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Vincent Prior
AP American History
Quiz #1

    Who discovered America? While the first European to reach America was most likely a Norseman named Lief Ericson. We credit this too Cristoforo Columbus sailing under the flag of Spain. However, no matter who discovered it, it is a fact that people moved to this new land for many reasons. These reasons brought people to the New World in a positive light or repelled them away from their homelands due to negative circumstances.
    The first settlers of the new land came for economic reasons. These people were pulled in by the fact that they would be offered a charter of land across the ocean. With this land they would try to prosper by harnessing the natural resources of the land and the environment which surrounded them. Among the early crops were tobacco and cotton. This type of mentality is exhibited by the English Jamestown settlers in Virginia.
    A "push" factor which some Europeans encountered, making them want to move to the New Land was religious persecution. A prime example of this is the puritans. In 1606 the members of the puritan faith separated from the Anglican church. They were then forced into exile and in September 1620 100 puritans set out from Plymouth, England and headed for America. From this group arose the "godly and zealous" Roger Williams. Williams was an extreme separatist even by Plymouth's standards. He joined the church of Salem and was elected minister in 1635. Williams believed that magistrates should have no voice in religion as "forced religion sinks in God's nostrils." He also believed that anyone who owned land should buy it from the Indians. Williams was eventually kicked out of the colony, heading south he worked out arrangements with local Indians and founded Providence. In 1644 he obtained a charter in England and established the colony of Rhode Island and Providence Plantations. Here he created a relatively democratic government and all religions were tolerated. Williams is a perfect case of a rebel in the history of the early colonies.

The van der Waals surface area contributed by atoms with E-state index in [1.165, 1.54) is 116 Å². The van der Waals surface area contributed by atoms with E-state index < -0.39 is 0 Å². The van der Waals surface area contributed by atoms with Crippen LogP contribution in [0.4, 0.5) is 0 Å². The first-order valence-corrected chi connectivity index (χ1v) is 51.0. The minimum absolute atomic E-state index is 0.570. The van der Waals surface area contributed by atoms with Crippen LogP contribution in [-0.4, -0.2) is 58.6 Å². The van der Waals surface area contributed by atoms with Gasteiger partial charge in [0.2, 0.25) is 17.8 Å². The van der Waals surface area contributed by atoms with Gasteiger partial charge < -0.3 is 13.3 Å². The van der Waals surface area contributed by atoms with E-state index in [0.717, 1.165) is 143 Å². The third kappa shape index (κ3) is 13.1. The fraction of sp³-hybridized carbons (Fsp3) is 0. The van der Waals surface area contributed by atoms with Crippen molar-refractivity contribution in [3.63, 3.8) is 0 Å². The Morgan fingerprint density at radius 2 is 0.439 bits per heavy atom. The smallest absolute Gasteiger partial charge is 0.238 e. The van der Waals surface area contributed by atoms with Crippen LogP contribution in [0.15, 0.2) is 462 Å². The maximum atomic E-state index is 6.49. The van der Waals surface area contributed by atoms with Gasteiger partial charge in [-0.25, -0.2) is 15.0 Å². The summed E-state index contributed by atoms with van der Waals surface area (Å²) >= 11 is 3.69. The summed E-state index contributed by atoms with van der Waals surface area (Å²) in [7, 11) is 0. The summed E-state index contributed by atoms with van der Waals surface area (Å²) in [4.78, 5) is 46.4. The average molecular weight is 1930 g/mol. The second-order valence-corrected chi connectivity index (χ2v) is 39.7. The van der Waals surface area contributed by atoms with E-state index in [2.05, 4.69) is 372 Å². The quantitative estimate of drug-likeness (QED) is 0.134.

However, we don't see these rebellious tendencies clearly until such events as Bacon's Rebellion occur.  In 1676 more land was needed by planters on the western edge of Jamestown. These planters asked Sir William Berkeley to authorize an expedition against Indians who owned the land. When Berkeley refuse they took matters into their own hands. Nathaniel Bacon raised and army of 500 men described as "rabble of the basest sort" by Berkeley, who then declared Bacon a traitor. Bacon then marched on Jamestown and tried to make Berkeley legitimize his authority. In September he burned Jamestown to the ground.
    These "heroes" of colonial time lay the basis for the fruition of these attitudes. The American Revolution of the 1770s.